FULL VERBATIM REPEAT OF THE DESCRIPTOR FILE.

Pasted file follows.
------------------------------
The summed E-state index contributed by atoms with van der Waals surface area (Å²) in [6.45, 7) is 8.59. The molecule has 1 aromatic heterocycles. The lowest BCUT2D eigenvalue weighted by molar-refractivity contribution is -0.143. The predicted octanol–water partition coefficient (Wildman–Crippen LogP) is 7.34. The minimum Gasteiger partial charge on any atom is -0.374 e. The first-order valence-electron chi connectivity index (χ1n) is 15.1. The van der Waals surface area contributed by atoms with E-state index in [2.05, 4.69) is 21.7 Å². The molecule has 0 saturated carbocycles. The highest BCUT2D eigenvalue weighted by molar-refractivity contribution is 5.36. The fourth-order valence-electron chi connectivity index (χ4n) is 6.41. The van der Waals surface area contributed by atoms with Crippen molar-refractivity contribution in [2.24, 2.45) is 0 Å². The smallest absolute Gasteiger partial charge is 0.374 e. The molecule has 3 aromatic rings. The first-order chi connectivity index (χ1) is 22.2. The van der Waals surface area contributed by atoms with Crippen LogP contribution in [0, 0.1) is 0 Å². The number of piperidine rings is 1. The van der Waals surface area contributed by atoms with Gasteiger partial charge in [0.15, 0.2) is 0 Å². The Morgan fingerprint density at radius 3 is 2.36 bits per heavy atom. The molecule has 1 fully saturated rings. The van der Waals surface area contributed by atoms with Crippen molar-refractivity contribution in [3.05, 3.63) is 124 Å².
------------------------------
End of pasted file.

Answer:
The summed E-state index contributed by atoms with van der Waals surface area (Å²) in [6.45, 7) is 8.59. The molecule has 1 aromatic heterocycles. The lowest BCUT2D eigenvalue weighted by molar-refractivity contribution is -0.143. The predicted octanol–water partition coefficient (Wildman–Crippen LogP) is 7.34. The minimum Gasteiger partial charge on any atom is -0.374 e. The first-order valence-electron chi connectivity index (χ1n) is 15.1. The van der Waals surface area contributed by atoms with E-state index in [2.05, 4.69) is 21.7 Å². The molecule has 0 saturated carbocycles. The highest BCUT2D eigenvalue weighted by molar-refractivity contribution is 5.36. The fourth-order valence-electron chi connectivity index (χ4n) is 6.41. The van der Waals surface area contributed by atoms with Crippen molar-refractivity contribution in [2.24, 2.45) is 0 Å². The smallest absolute Gasteiger partial charge is 0.374 e. The molecule has 3 aromatic rings. The first-order chi connectivity index (χ1) is 22.2. The van der Waals surface area contributed by atoms with Crippen LogP contribution in [0, 0.1) is 0 Å². The number of piperidine rings is 1. The van der Waals surface area contributed by atoms with Gasteiger partial charge in [0.15, 0.2) is 0 Å². The Morgan fingerprint density at radius 3 is 2.36 bits per heavy atom. The molecule has 1 fully saturated rings. The van der Waals surface area contributed by atoms with Crippen molar-refractivity contribution in [3.05, 3.63) is 124 Å².